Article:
The ABI has developed a computational model of the pelvic floor muscles and fetal skull in order to simulate the second stage of labour. However the model is constrained at the moment by several factors, one of which is how to model fetal head moulding which commonly occurs during labour. The current childbirth model only includes a fetal skull, which limits the choices of boundary constraints applied to the fetus during the second stage of labour. This project aims to address this by extracting information from ultrasound images of the fetal head and neck, acquired in late pregnancy, using tools such as Matlab, ZINC digitiser and OpenCMISS-Zinc, for segmentation and mesh generation. This would not only enhance the modelling framework but would enable the exploration of different boundary constraints on the fetus, and consequently the ability to simulate the process of fetal head moulding during a vaginal birth. The project will give student the opportunities to collaborate with medical specialists, learn more about medical imaging, and in-depth experience with finite element modelling method. A range of areas including population analysis of fetal skull shape/structure (ultrasound during pregnancy), contact biomechanics, childbirth modelling, fetal head moulding, bioinstrumentation (compliance device) could be explored.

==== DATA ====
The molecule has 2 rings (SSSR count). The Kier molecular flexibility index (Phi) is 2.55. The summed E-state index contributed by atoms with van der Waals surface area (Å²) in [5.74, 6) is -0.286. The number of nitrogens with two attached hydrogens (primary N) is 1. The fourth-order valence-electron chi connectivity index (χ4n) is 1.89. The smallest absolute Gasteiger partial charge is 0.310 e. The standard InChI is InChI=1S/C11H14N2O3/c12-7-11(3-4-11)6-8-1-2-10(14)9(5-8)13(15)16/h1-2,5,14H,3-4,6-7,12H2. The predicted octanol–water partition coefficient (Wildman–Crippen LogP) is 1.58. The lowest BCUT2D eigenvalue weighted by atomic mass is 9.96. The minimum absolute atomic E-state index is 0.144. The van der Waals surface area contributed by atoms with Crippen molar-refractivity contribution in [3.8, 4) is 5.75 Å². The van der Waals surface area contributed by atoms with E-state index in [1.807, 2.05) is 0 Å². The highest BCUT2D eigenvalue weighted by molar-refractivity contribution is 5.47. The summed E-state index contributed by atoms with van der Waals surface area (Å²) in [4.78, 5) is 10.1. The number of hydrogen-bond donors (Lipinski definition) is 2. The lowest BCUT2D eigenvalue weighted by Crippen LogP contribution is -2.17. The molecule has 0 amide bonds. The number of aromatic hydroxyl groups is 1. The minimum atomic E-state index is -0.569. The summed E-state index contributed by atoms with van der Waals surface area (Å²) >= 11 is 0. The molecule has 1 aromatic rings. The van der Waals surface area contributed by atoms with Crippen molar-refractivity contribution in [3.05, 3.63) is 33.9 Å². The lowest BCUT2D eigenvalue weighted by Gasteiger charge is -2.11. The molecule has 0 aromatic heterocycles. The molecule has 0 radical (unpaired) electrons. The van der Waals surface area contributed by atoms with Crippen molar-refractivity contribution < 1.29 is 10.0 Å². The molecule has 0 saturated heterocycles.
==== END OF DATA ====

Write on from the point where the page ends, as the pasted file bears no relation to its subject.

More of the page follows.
Postgraduate work with the Biomimetics Lab

Principal supervisor: Associate Professor Iain Anderson -

Biomimetics is the imitation of natural systems to solve problems and develop new technology. It is extensively used in the pharmaceutical and robotics industries, where it has produced lucrative advances. The Biomimetics Lab is gaining international recognition for our work in the fields of artificial muscle machines, power generation, sensing and control. The lab is skilled at both modelling and rapid prototyping of devices. We believe that ideas should be proven experimentally, and back this philosophy up by producing demonstration devices that we show off around the world.

We research and develop smart and soft machines that can be used for a wide variety of applications. We are on the lookout for smart students. Some of the work on offer includes:

  • Smart materials with integrated soft logic structures
  • Wearable energy harvesters
  • Biomimetic propulsion and air flow control
  • Built-in sensing and health monitoring of artificial muscles
  • Soft electrical machines

We have a very strong team culture. As a new member of the lab you will receive training and help so that your research project can hit the ground running. We need smart brains to get us to our goals. Please drop by and meet the team.